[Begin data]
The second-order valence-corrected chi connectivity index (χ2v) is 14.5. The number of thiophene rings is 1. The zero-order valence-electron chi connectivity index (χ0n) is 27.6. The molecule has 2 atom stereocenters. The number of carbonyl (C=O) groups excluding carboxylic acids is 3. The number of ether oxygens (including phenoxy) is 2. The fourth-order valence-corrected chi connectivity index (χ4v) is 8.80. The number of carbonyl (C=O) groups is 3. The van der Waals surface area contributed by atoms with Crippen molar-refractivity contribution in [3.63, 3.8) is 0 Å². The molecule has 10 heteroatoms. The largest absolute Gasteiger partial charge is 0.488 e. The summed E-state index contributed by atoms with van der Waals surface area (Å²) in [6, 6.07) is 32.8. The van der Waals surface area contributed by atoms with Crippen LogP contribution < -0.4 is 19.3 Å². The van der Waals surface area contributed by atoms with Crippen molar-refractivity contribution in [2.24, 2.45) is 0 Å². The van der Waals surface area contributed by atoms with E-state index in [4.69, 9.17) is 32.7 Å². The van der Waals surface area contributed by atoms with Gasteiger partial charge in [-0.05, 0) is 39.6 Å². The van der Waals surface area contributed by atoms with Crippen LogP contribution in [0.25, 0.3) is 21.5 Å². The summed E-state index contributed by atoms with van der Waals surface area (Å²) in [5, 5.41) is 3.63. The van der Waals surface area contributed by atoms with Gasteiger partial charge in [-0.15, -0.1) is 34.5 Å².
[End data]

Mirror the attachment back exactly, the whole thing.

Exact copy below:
The second-order valence-corrected chi connectivity index (χ2v) is 14.5. The number of thiophene rings is 1. The zero-order valence-electron chi connectivity index (χ0n) is 27.6. The molecule has 2 atom stereocenters. The number of carbonyl (C=O) groups excluding carboxylic acids is 3. The number of ether oxygens (including phenoxy) is 2. The fourth-order valence-corrected chi connectivity index (χ4v) is 8.80. The number of carbonyl (C=O) groups is 3. The van der Waals surface area contributed by atoms with Crippen molar-refractivity contribution in [3.63, 3.8) is 0 Å². The molecule has 10 heteroatoms. The largest absolute Gasteiger partial charge is 0.488 e. The summed E-state index contributed by atoms with van der Waals surface area (Å²) in [6, 6.07) is 32.8. The van der Waals surface area contributed by atoms with Crippen LogP contribution < -0.4 is 19.3 Å². The van der Waals surface area contributed by atoms with Crippen molar-refractivity contribution in [2.24, 2.45) is 0 Å². The van der Waals surface area contributed by atoms with E-state index in [4.69, 9.17) is 32.7 Å². The van der Waals surface area contributed by atoms with Gasteiger partial charge in [-0.05, 0) is 39.6 Å². The van der Waals surface area contributed by atoms with Crippen LogP contribution in [0.25, 0.3) is 21.5 Å². The summed E-state index contributed by atoms with van der Waals surface area (Å²) in [5, 5.41) is 3.63. The van der Waals surface area contributed by atoms with Gasteiger partial charge in [-0.15, -0.1) is 34.5 Å².